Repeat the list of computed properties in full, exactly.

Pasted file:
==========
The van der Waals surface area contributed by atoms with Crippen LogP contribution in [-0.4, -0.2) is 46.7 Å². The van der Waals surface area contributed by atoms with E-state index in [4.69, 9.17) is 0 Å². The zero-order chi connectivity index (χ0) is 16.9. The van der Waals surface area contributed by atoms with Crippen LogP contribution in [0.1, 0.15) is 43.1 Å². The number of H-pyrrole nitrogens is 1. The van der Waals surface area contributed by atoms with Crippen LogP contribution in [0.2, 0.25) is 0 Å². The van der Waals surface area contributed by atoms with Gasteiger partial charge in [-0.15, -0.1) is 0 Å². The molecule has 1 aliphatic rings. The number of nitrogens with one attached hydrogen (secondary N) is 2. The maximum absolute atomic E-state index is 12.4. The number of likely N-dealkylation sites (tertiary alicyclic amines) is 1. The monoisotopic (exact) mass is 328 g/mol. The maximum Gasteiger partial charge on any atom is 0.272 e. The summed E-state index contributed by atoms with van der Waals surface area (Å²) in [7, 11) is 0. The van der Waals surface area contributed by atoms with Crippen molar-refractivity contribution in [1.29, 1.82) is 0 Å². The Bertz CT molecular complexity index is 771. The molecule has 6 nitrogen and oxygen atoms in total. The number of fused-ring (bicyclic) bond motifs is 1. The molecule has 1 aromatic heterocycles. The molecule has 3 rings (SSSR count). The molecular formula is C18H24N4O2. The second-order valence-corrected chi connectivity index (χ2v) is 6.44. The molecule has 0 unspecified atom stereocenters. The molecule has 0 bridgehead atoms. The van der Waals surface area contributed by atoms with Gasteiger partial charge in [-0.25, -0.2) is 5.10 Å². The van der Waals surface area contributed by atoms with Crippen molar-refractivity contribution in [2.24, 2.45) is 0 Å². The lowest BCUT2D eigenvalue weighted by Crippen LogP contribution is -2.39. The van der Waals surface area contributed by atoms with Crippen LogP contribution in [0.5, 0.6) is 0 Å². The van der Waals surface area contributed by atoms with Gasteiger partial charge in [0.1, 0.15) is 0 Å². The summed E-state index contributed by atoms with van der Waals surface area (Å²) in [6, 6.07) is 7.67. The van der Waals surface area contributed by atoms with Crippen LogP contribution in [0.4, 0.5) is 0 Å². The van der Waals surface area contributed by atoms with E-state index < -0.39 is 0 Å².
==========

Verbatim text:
The van der Waals surface area contributed by atoms with Crippen LogP contribution in [-0.4, -0.2) is 46.7 Å². The van der Waals surface area contributed by atoms with E-state index in [4.69, 9.17) is 0 Å². The zero-order chi connectivity index (χ0) is 16.9. The van der Waals surface area contributed by atoms with Crippen LogP contribution in [0.1, 0.15) is 43.1 Å². The number of H-pyrrole nitrogens is 1. The van der Waals surface area contributed by atoms with Crippen LogP contribution in [0.2, 0.25) is 0 Å². The van der Waals surface area contributed by atoms with Gasteiger partial charge in [-0.15, -0.1) is 0 Å². The molecule has 1 aliphatic rings. The number of nitrogens with one attached hydrogen (secondary N) is 2. The maximum absolute atomic E-state index is 12.4. The number of likely N-dealkylation sites (tertiary alicyclic amines) is 1. The monoisotopic (exact) mass is 328 g/mol. The maximum Gasteiger partial charge on any atom is 0.272 e. The summed E-state index contributed by atoms with van der Waals surface area (Å²) in [7, 11) is 0. The van der Waals surface area contributed by atoms with Crippen molar-refractivity contribution in [1.29, 1.82) is 0 Å². The Bertz CT molecular complexity index is 771. The molecule has 6 nitrogen and oxygen atoms in total. The number of fused-ring (bicyclic) bond motifs is 1. The molecule has 1 aromatic heterocycles. The molecule has 3 rings (SSSR count). The molecular formula is C18H24N4O2. The second-order valence-corrected chi connectivity index (χ2v) is 6.44. The molecule has 0 unspecified atom stereocenters. The molecule has 0 bridgehead atoms. The van der Waals surface area contributed by atoms with Gasteiger partial charge in [-0.25, -0.2) is 5.10 Å². The van der Waals surface area contributed by atoms with Crippen molar-refractivity contribution in [2.24, 2.45) is 0 Å². The lowest BCUT2D eigenvalue weighted by Crippen LogP contribution is -2.39. The van der Waals surface area contributed by atoms with Crippen LogP contribution in [0.5, 0.6) is 0 Å². The van der Waals surface area contributed by atoms with Gasteiger partial charge in [0.1, 0.15) is 0 Å². The summed E-state index contributed by atoms with van der Waals surface area (Å²) in [6, 6.07) is 7.67. The van der Waals surface area contributed by atoms with Crippen LogP contribution in [0.4, 0.5) is 0 Å². The van der Waals surface area contributed by atoms with E-state index < -0.39 is 0 Å².